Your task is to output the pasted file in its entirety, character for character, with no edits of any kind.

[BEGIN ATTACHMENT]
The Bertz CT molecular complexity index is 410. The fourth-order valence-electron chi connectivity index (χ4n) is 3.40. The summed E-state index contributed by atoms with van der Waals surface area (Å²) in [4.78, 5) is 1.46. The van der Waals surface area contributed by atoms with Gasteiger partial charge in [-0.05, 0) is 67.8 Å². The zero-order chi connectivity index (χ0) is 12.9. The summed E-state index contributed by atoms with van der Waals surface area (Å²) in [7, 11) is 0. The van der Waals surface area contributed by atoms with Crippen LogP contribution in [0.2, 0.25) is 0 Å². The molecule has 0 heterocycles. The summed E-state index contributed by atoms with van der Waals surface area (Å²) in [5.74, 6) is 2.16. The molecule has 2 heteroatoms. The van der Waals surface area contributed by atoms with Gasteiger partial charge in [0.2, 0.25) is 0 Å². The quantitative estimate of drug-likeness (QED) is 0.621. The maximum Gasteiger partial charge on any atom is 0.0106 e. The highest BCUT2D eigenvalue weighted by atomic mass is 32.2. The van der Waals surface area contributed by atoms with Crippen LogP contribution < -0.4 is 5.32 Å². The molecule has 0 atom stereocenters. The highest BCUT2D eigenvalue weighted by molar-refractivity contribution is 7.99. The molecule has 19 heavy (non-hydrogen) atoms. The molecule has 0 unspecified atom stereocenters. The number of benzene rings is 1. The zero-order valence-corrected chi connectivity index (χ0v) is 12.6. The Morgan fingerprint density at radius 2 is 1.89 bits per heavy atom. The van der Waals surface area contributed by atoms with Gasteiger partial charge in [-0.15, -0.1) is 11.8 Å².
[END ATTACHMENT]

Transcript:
The Bertz CT molecular complexity index is 410. The fourth-order valence-electron chi connectivity index (χ4n) is 3.40. The summed E-state index contributed by atoms with van der Waals surface area (Å²) in [4.78, 5) is 1.46. The van der Waals surface area contributed by atoms with Gasteiger partial charge in [-0.05, 0) is 67.8 Å². The zero-order chi connectivity index (χ0) is 12.9. The summed E-state index contributed by atoms with van der Waals surface area (Å²) in [7, 11) is 0. The van der Waals surface area contributed by atoms with Crippen LogP contribution in [0.2, 0.25) is 0 Å². The molecule has 0 heterocycles. The summed E-state index contributed by atoms with van der Waals surface area (Å²) in [5.74, 6) is 2.16. The molecule has 2 heteroatoms. The van der Waals surface area contributed by atoms with Gasteiger partial charge in [0.2, 0.25) is 0 Å². The quantitative estimate of drug-likeness (QED) is 0.621. The maximum Gasteiger partial charge on any atom is 0.0106 e. The highest BCUT2D eigenvalue weighted by atomic mass is 32.2. The van der Waals surface area contributed by atoms with Crippen LogP contribution < -0.4 is 5.32 Å². The molecule has 0 atom stereocenters. The highest BCUT2D eigenvalue weighted by molar-refractivity contribution is 7.99. The molecule has 19 heavy (non-hydrogen) atoms. The molecule has 0 unspecified atom stereocenters. The number of benzene rings is 1. The zero-order valence-corrected chi connectivity index (χ0v) is 12.6. The Morgan fingerprint density at radius 2 is 1.89 bits per heavy atom. The van der Waals surface area contributed by atoms with Gasteiger partial charge in [-0.15, -0.1) is 11.8 Å².